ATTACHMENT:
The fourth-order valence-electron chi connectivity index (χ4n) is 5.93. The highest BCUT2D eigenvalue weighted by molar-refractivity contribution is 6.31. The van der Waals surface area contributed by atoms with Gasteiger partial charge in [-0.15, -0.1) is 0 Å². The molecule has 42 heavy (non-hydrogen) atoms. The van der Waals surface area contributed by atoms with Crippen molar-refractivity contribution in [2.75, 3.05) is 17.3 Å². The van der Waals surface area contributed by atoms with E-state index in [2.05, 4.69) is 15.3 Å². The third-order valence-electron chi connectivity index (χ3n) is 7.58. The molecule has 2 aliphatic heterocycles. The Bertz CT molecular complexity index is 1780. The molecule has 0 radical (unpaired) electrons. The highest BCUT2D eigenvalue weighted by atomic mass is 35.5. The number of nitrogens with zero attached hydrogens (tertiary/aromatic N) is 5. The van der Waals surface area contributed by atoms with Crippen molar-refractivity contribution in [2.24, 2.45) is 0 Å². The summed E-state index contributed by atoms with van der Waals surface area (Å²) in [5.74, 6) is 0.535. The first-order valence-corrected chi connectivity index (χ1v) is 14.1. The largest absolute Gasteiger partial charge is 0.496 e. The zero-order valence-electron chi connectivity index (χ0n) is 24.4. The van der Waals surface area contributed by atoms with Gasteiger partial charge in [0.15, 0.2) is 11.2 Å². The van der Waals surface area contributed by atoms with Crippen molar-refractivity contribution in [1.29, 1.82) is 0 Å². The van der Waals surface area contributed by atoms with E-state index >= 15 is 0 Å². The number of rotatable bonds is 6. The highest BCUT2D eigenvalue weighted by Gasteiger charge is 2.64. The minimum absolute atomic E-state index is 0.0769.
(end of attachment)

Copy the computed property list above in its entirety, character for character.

The fourth-order valence-electron chi connectivity index (χ4n) is 5.93. The highest BCUT2D eigenvalue weighted by molar-refractivity contribution is 6.31. The van der Waals surface area contributed by atoms with Gasteiger partial charge in [-0.15, -0.1) is 0 Å². The molecule has 42 heavy (non-hydrogen) atoms. The van der Waals surface area contributed by atoms with Crippen molar-refractivity contribution in [2.75, 3.05) is 17.3 Å². The van der Waals surface area contributed by atoms with E-state index in [2.05, 4.69) is 15.3 Å². The third-order valence-electron chi connectivity index (χ3n) is 7.58. The molecule has 2 aliphatic heterocycles. The Bertz CT molecular complexity index is 1780. The molecule has 0 radical (unpaired) electrons. The highest BCUT2D eigenvalue weighted by atomic mass is 35.5. The number of nitrogens with zero attached hydrogens (tertiary/aromatic N) is 5. The van der Waals surface area contributed by atoms with Crippen molar-refractivity contribution in [2.24, 2.45) is 0 Å². The summed E-state index contributed by atoms with van der Waals surface area (Å²) in [5.74, 6) is 0.535. The first-order valence-corrected chi connectivity index (χ1v) is 14.1. The largest absolute Gasteiger partial charge is 0.496 e. The zero-order valence-electron chi connectivity index (χ0n) is 24.4. The van der Waals surface area contributed by atoms with Gasteiger partial charge in [0.15, 0.2) is 11.2 Å². The van der Waals surface area contributed by atoms with Crippen molar-refractivity contribution in [1.29, 1.82) is 0 Å². The van der Waals surface area contributed by atoms with E-state index >= 15 is 0 Å². The number of rotatable bonds is 6. The highest BCUT2D eigenvalue weighted by Gasteiger charge is 2.64. The minimum absolute atomic E-state index is 0.0769.